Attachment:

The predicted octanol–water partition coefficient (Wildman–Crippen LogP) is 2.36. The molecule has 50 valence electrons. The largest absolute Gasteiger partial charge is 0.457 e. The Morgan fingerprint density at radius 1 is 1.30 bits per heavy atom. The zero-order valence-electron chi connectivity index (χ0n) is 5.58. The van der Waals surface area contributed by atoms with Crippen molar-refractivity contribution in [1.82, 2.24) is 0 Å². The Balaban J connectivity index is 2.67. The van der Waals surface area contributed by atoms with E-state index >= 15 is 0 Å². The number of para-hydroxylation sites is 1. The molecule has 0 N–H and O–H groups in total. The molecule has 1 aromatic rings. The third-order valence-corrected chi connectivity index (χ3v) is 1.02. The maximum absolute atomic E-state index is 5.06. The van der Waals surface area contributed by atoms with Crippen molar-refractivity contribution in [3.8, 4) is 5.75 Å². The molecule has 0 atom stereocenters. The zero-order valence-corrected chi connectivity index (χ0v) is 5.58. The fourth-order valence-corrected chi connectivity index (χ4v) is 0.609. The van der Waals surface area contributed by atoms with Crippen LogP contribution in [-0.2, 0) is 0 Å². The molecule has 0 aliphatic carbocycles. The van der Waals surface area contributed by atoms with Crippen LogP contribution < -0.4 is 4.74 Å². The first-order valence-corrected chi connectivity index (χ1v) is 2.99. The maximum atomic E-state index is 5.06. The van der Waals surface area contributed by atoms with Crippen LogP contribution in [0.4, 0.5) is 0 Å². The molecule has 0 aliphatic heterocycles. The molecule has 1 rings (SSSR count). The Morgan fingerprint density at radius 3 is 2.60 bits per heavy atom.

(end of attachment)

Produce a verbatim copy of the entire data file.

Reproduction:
The predicted octanol–water partition coefficient (Wildman–Crippen LogP) is 2.36. The molecule has 50 valence electrons. The largest absolute Gasteiger partial charge is 0.457 e. The Morgan fingerprint density at radius 1 is 1.30 bits per heavy atom. The zero-order valence-electron chi connectivity index (χ0n) is 5.58. The van der Waals surface area contributed by atoms with Crippen molar-refractivity contribution in [1.82, 2.24) is 0 Å². The Balaban J connectivity index is 2.67. The van der Waals surface area contributed by atoms with E-state index >= 15 is 0 Å². The number of para-hydroxylation sites is 1. The molecule has 0 N–H and O–H groups in total. The molecule has 1 aromatic rings. The third-order valence-corrected chi connectivity index (χ3v) is 1.02. The maximum absolute atomic E-state index is 5.06. The van der Waals surface area contributed by atoms with Crippen molar-refractivity contribution in [3.8, 4) is 5.75 Å². The molecule has 0 atom stereocenters. The zero-order valence-corrected chi connectivity index (χ0v) is 5.58. The fourth-order valence-corrected chi connectivity index (χ4v) is 0.609. The van der Waals surface area contributed by atoms with Crippen LogP contribution in [-0.2, 0) is 0 Å². The molecule has 0 aliphatic carbocycles. The van der Waals surface area contributed by atoms with Crippen LogP contribution < -0.4 is 4.74 Å². The first-order valence-corrected chi connectivity index (χ1v) is 2.99. The maximum atomic E-state index is 5.06. The van der Waals surface area contributed by atoms with Crippen LogP contribution in [0.4, 0.5) is 0 Å². The molecule has 0 aliphatic heterocycles. The molecule has 1 rings (SSSR count). The Morgan fingerprint density at radius 3 is 2.60 bits per heavy atom.